Microsoft Windows 8 Pre-Beta: Review


The pre-beta of Windows 8 shows off a new UI and design features but otherwise looks familiar

If I’ve learned nothing else from spending a few days with the Windows Developer Preview, it’s that Microsoft is taking few chances on there ever being another Vista. Although the first impression one receives of this taster release of Windows 8 is a dramatically different user experience compared with even today’s Windows 7, in many ways, it feels like a natural evolution of the platform.

Architecturally speaking, the Windows Developer Preview is in fact version 6.2 of the Windows operating system, as the OS itself can confirm when one opens what I’ll always call a DOS box (although “command prompt” is now the politically correct term). Microsoft’s own materials make it pretty clear that the next version of Windows is an evolution of Windows 7, with the most drastic changes planned for its use outside the platform’s bread-and-butter role in the office.

Microsoft plays to its strengths

There’s no question that, at long last, the days of ever-expanding minimum hardware requirements have come to an end with this release cycle. The minimum specifications for the preview – 1GHz processor speed, 1GB of RAM for 32-bit systems and 2GB for 64-bit installations – are right in the sweet spot of today’s tablet market.

Speaking of which, it’s interesting to compare the way Microsoft is approaching the tablet market with Windows 8 with the methods of Apple. Although Microsoft championed the tablet PC concept when Apple was still obsessing over MP3 players, it’s now obvious that Microsoft was far ahead of the hardware, if not the actual market.

Apple, having forked its desktop OS for the mobile space, began to bring mobile behaviors to the desktop with the release of OS X Lion earlier this year. Nevertheless, for now there is a very clear line between applications for Macs and apps for mobile devices. In contrast, Microsoft is taking its experience with the desktop OS and pasting a mobile-friendly front end onto the OS.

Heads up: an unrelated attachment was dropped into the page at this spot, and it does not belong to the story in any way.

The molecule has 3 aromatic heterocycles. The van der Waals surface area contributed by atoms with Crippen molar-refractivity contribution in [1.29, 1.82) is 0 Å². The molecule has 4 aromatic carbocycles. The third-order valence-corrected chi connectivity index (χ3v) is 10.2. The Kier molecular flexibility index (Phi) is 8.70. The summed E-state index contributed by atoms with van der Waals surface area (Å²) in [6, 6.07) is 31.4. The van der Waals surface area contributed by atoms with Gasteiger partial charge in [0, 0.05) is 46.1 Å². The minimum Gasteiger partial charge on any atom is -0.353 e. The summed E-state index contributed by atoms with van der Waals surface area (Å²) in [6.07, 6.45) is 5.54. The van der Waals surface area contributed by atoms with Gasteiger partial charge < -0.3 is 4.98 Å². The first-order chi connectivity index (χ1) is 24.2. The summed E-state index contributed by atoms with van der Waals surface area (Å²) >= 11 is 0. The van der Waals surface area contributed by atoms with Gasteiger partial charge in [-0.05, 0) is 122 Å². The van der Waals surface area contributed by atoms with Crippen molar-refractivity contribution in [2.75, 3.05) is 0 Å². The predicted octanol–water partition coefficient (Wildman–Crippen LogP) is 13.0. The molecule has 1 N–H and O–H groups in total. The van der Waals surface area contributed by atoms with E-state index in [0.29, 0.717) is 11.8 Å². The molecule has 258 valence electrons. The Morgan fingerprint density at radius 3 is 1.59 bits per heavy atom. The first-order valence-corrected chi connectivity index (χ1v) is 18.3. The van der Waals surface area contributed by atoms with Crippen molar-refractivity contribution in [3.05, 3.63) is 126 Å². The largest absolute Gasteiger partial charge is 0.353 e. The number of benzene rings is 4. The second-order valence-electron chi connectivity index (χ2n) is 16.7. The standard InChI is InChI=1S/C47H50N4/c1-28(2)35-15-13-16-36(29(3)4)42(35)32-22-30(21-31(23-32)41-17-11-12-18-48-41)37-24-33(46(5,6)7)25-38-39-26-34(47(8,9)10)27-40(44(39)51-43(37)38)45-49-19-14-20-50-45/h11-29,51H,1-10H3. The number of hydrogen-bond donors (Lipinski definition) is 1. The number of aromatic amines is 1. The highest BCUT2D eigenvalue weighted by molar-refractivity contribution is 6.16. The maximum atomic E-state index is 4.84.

That may well be a winning strategy for Microsoft, because it plays off its strengths on the desktop. Although the company squandered an entire decade on the slow-motion train wreck that was Windows Mobile, it retains a commanding position with business users. The question is whether a tablet version of Windows 8 will be able to make much headway against Apple’s lead in the application race. But if a developer community exists that can challenge the iOS ecosystem, it would be Microsoft’s.

The only problem I see with the approach that Microsoft is taking to adapt its OS to the mobile, touch-driven world is most users won’t benefit from it. Instead your average corporate user will be working with the same crumb-infested keyboard and mouse that they’ve used since the last coffee incident. For this class of user, there’s still an interface gap between the Start screen and the Windows desktop, one that has to be eliminated before the OS can be ready for beta test.